CEPF's investment in the Guinean Forests of West Africa Biodiversity Hotspot is guided by the following strategic directions as outlined in the ecosystem profile.

  1. Empower local communities to engage in sustainable management of 40 priority sites and consolidate ecological connectivity at the landscape scale.
    • 1.1 Strengthen the elaboration and/or implementation of land-use planning, land tenure and forestry reforms to facilitate good governance in the management of community and private reserves and concessions.
    • 1.2 Promote preparation and implementation of participatory management plans that support stakeholder collaboration in protected area management.
    • 1.3 Demonstrate sustainable livelihood/job creation activities for local communities that will act as incentives for the conservation of priority sites (e.g., domestication of wildlife species, sustainable logging from locally controlled forests, harvesting of non-timber forest products, sustainable agriculture, etc.).
  2. Mainstream biodiversity conservation into public policy and private sector practice in the nine conservation corridors, at local, sub-national and national levels.
    • 2.1 Conduct policy-relevant research, analysis and outreach that informs and influences the development of national government conservation policies, including on protected area management, payment for ecosystem services, REDD+ and ecosystem-based adaptation to climate change.
    • 2.2 Generate locally relevant information on natural ecosystems (e.g., economic valuations of ecosystem services) to influence political and economic decision-making in favor of their conservation.
    • 2.3 Facilitate partnerships among local communities, private sector and government to demonstrate models for best practice mining, sustainable forestry and sustainable agriculture by private companies.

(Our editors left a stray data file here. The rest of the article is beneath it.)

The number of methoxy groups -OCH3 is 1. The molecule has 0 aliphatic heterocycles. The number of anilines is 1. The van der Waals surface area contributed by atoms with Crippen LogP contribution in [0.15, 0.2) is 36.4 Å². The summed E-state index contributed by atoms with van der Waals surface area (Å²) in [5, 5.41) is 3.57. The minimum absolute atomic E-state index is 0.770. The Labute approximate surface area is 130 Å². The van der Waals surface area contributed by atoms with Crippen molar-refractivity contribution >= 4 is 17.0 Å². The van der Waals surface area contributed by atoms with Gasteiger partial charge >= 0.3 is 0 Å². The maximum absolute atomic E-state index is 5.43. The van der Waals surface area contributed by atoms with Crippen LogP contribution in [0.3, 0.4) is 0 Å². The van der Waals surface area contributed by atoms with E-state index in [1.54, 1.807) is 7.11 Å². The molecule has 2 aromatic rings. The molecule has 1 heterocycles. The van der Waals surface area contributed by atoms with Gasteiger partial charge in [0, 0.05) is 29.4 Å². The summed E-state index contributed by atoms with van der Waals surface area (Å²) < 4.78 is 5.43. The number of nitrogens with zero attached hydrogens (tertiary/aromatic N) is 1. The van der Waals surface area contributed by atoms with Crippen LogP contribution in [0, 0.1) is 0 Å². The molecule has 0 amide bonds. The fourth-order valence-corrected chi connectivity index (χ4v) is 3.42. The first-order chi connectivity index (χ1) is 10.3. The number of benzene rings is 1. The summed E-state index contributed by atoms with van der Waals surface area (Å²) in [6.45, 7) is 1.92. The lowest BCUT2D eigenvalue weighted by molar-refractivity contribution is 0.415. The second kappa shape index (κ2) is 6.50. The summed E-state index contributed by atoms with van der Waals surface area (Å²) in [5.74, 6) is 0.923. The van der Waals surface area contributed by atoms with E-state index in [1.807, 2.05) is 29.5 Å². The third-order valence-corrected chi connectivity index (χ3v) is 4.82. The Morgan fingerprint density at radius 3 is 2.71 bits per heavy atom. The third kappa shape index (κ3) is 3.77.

3. Safeguard priority globally threatened species by identifying and addressing major threats and information gaps.
    • 3.1 Support the implementation of Conservation Action Plans for Critically Endangered and Endangered species on the IUCN Red List of Threatened Species.
    • 3.2 Update the Key Biodiversity Area analysis by incorporating recently available data, including on Alliance for Zero Extinction sites and global Red List assessments and by conducting targeted research to fill critical knowledge gaps.
  4. Build the capacity of local civil society organizations, including indigenous people’s, women’s and youth groups, to conserve and manage globally important biodiversity.
    • 4.1 Strengthen the capacity of local civil society organizations in financial, institutional and project management, organizational governance, and fundraising.
    • 4.2 Establish and strengthen women-led conservation and development organizations, associations and networks to foster gender equality in natural resource management and benefit sharing.
    • 4.3 Strengthen the communication capacity of local civil society organizations in support of their mission and to build public awareness on the importance of conservation outcomes.
  5. Provide strategic leadership and effective coordination of conservation investment through a regional implementation team.
    • 5.1 Operationalize and coordinate CEPF’s grant-making processes and procedures to ensure effective implementation of the investment strategy throughout the hotspot.
    • 5.2 Build a broad constituency of civil society groups working across institutional and political boundaries to achieve common conservation objectives.

Read more about CEPF's strategy in the hotspot in chapter 12 of our ecosystem profile (PDF - 5.2 MB), also available in French (PDF - 5.5 MB). (PDF - 4 MB).